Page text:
Mar 7, 2014
The Shooting Gallery: Obama and the Vanishing Point of Democracy
Posted on Feb 13, 2013
By Henry A. Giroux, Truthout
Not only has the Obama administration discarded the principles of justice, judicial review and international law in its willingness to kill Americans without limits on its authority, it openly flaunts such behavior as integral to how the United States defines itself in a post- 9/11 world. And while it has agreed recently to release its legal reasoning for killing US citizens by armed drones, it has done so only “to ease pressure on John Brennan, the architect of the drones strategy, at his Senate confirmation hearing as CIA Director.” How can any American possibly talk about living in a democracy in which the President of the United States claims that he and a few high-ranking government officials have the right and “the power ... to carry out the targeted killing of American citizens who are located far away from any battlefield, even when they have not been charged with a crime, even when they do not present any imminent threat in any ordinary meaning of that word.”
In a democracy, citizens have constitutional rights, checks and balances limit unaccountable authority and human rights are upheld rather than scorned. The task of governance and political leadership is not to promote dangerous policies, but to draw out injustices embedded in the recesses of the past and present, to make clear that the cover of secrecy and silence will not protect those who violate the law, and to reject forms of patriotic militarism that sanction illegality in the name of a permanent war on terrorism. But there is more at stake here than a call for transparency, the embrace of human rights and the rejection of a government that imprisons, eavesdrops on US citizens or kills them without charges, trial and due process. There is also an obligation of democratic leadership and governance to uphold some measure of accountability and to redress the policies and practices that implicate the United States in a long history of torture - one that extends from the genocide of Native Americans to the enslavement of millions of Africans and their descendants, to the killing of 21,000 Vietnamese under the aegis of the CIA’s infamous Phoenix Program. The purpose of this history is not to induce shame but to recognize that such crimes were legitimated by political conditions and institutionalized policies that must be excised from American domestic and foreign policies if there is to be hope for a future that does not simply repeat the past.
What is missing in the refusal to make visible the United States’ descent into authoritarianism is the necessity for the American people to see what is wrong with such actions, who should be held accountable, why such acts of human cruelty should not happen (again) and what actions must be taken to open up the possibilities for society to exercise collective judgments that enable a rejection of past actions as well as the possibility of a more just future. Moreover, as philosophy professor Maria Pia Lara argues, refusing to narrate human cruelty is tantamount to relinquishing the moral imperative to build a transformed democratic community. She contends that exposing and engaging the hidden dimensions of cruelty and the abuse of human rights is part of a moral imperative “directed at making others understand that what happened did not need to happen.” Moreover, such “stories [provide] us with a moral sense of the need to keep examining the past in order to ... build a space for self-reflection [and] define the process of establishing a connection between the collective critical examination of past catastrophes and the learning processes in which societies engage.”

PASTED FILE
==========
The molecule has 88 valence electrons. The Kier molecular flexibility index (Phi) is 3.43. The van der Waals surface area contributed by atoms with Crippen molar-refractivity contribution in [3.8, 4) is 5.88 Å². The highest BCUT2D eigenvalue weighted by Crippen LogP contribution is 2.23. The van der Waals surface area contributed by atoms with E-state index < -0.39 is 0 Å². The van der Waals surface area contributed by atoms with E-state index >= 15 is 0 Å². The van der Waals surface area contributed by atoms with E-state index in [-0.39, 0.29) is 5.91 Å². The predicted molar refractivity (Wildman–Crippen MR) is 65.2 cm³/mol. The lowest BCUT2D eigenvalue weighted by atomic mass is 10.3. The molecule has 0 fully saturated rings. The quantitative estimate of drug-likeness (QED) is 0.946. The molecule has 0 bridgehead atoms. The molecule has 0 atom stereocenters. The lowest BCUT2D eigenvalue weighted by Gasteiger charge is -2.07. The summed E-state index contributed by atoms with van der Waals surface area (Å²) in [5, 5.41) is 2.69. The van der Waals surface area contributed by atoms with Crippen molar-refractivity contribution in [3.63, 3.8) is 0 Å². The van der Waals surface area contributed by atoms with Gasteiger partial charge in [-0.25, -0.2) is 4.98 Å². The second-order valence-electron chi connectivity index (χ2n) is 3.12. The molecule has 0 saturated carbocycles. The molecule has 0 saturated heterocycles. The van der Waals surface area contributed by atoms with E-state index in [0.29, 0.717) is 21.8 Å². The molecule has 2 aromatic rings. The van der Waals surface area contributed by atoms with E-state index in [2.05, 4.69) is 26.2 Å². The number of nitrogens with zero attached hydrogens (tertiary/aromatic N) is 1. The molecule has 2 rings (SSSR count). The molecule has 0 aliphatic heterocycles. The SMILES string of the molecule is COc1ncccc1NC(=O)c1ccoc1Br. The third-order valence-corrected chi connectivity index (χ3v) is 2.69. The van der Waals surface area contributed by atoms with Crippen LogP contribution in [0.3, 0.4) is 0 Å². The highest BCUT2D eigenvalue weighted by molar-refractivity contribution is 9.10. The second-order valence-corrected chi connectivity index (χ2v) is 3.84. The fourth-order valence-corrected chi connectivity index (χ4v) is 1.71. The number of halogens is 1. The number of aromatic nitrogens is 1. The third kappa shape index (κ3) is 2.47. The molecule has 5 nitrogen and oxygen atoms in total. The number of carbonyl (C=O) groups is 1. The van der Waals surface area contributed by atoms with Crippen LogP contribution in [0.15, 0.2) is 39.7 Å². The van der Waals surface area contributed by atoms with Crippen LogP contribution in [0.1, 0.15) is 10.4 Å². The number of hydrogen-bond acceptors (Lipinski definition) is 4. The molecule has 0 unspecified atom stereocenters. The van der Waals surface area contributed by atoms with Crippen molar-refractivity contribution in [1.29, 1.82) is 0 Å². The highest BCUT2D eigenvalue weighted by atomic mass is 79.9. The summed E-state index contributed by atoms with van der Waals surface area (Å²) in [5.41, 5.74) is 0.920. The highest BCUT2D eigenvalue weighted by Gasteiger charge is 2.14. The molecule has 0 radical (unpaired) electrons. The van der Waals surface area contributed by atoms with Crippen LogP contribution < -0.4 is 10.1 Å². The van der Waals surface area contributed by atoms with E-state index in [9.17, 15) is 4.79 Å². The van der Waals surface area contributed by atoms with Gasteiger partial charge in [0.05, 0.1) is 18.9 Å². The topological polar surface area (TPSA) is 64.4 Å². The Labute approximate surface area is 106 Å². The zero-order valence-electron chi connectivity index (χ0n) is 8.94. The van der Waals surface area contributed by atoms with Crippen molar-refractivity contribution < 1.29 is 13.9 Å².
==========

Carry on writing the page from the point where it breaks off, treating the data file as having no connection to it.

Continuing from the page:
At a time in history when American society is overtly subject to the quasi militarization of everyday life and endlessly exposed to mass-produced spectacles of commodified and ritualized violence, a culture of cruelty and barbarism has become deeply entrenched and more easily tolerated. Beyond creating in this instance a moral and affective void in the collective consciousness - a refusal to recognize and rectify the illegal and morally repugnant violence, abuse and suffering imposed on those alleged to be dangerous and “disposable” others - such a culture contributes to the undoing of the very fabric of civilization and justice. The descent into barbarism can take many forms, but one version may be glimpsed when torture becomes a defining feature of what a country considers acceptable policy (to say nothing of riveting entertainment), or the majority of its inhabitants remain passive when the President of the United States claims he has the right to put together a kill list in order to assassinate American citizens. How else to explain the fact that 49 percent of the American public “consider torture justified at least some of the time [and] fully 71 [percent] refuse to rule it out entirely”?
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